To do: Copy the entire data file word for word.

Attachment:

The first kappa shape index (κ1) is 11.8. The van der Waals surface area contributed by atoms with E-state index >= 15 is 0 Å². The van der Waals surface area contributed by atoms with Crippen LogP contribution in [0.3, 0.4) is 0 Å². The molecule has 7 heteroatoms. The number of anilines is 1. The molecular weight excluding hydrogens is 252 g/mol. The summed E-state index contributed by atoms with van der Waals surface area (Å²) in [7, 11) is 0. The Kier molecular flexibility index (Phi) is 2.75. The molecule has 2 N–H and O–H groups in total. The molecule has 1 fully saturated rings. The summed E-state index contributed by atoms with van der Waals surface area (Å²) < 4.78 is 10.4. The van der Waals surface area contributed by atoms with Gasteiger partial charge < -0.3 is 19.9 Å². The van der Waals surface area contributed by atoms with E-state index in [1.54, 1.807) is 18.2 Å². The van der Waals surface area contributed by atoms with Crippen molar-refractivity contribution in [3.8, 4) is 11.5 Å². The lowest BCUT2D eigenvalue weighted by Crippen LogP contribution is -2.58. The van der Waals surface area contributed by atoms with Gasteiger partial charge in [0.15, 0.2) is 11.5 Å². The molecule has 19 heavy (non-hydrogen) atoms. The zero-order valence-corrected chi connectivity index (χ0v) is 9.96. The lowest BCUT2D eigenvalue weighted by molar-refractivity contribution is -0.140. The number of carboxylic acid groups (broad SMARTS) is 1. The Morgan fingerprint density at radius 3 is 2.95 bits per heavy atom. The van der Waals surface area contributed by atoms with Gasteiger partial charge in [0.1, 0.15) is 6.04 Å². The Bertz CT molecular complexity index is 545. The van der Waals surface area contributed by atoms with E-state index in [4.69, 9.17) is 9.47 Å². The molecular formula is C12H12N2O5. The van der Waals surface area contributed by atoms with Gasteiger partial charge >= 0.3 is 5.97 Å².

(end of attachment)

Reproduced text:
The first kappa shape index (κ1) is 11.8. The van der Waals surface area contributed by atoms with E-state index >= 15 is 0 Å². The van der Waals surface area contributed by atoms with Crippen LogP contribution in [0.3, 0.4) is 0 Å². The molecule has 7 heteroatoms. The number of anilines is 1. The molecular weight excluding hydrogens is 252 g/mol. The summed E-state index contributed by atoms with van der Waals surface area (Å²) in [7, 11) is 0. The Kier molecular flexibility index (Phi) is 2.75. The molecule has 2 N–H and O–H groups in total. The molecule has 1 fully saturated rings. The summed E-state index contributed by atoms with van der Waals surface area (Å²) < 4.78 is 10.4. The van der Waals surface area contributed by atoms with Gasteiger partial charge < -0.3 is 19.9 Å². The van der Waals surface area contributed by atoms with E-state index in [1.54, 1.807) is 18.2 Å². The van der Waals surface area contributed by atoms with Crippen molar-refractivity contribution in [3.8, 4) is 11.5 Å². The lowest BCUT2D eigenvalue weighted by Crippen LogP contribution is -2.58. The van der Waals surface area contributed by atoms with Gasteiger partial charge in [0.15, 0.2) is 11.5 Å². The molecule has 19 heavy (non-hydrogen) atoms. The zero-order valence-corrected chi connectivity index (χ0v) is 9.96. The lowest BCUT2D eigenvalue weighted by molar-refractivity contribution is -0.140. The number of carboxylic acid groups (broad SMARTS) is 1. The Morgan fingerprint density at radius 3 is 2.95 bits per heavy atom. The van der Waals surface area contributed by atoms with Gasteiger partial charge in [0.1, 0.15) is 6.04 Å². The Bertz CT molecular complexity index is 545. The van der Waals surface area contributed by atoms with E-state index in [4.69, 9.17) is 9.47 Å². The molecular formula is C12H12N2O5. The van der Waals surface area contributed by atoms with Gasteiger partial charge >= 0.3 is 5.97 Å².